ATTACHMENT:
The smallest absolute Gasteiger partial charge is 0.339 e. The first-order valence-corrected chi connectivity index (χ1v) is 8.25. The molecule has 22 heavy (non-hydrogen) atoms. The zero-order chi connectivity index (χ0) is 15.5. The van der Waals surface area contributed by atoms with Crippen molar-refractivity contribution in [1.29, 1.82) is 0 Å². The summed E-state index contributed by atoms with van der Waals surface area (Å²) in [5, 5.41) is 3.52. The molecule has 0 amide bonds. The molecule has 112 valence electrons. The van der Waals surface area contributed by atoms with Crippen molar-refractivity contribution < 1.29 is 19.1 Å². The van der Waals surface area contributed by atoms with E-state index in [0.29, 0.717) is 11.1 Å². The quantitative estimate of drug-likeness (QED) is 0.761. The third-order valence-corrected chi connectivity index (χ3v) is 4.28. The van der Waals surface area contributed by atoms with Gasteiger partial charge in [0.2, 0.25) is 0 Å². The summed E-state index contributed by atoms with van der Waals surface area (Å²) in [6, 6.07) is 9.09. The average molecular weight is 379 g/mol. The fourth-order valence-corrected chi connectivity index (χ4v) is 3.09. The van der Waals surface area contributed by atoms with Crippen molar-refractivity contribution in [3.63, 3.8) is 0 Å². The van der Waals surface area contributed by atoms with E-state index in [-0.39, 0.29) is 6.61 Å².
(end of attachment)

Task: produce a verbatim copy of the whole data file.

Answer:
The smallest absolute Gasteiger partial charge is 0.339 e. The first-order valence-corrected chi connectivity index (χ1v) is 8.25. The molecule has 22 heavy (non-hydrogen) atoms. The zero-order chi connectivity index (χ0) is 15.5. The van der Waals surface area contributed by atoms with Crippen molar-refractivity contribution in [1.29, 1.82) is 0 Å². The summed E-state index contributed by atoms with van der Waals surface area (Å²) in [5, 5.41) is 3.52. The molecule has 0 amide bonds. The molecule has 112 valence electrons. The van der Waals surface area contributed by atoms with Crippen molar-refractivity contribution < 1.29 is 19.1 Å². The van der Waals surface area contributed by atoms with E-state index in [0.29, 0.717) is 11.1 Å². The quantitative estimate of drug-likeness (QED) is 0.761. The third-order valence-corrected chi connectivity index (χ3v) is 4.28. The van der Waals surface area contributed by atoms with Gasteiger partial charge in [0.2, 0.25) is 0 Å². The summed E-state index contributed by atoms with van der Waals surface area (Å²) in [6, 6.07) is 9.09. The average molecular weight is 379 g/mol. The fourth-order valence-corrected chi connectivity index (χ4v) is 3.09. The van der Waals surface area contributed by atoms with Crippen molar-refractivity contribution in [3.63, 3.8) is 0 Å². The van der Waals surface area contributed by atoms with E-state index in [-0.39, 0.29) is 6.61 Å².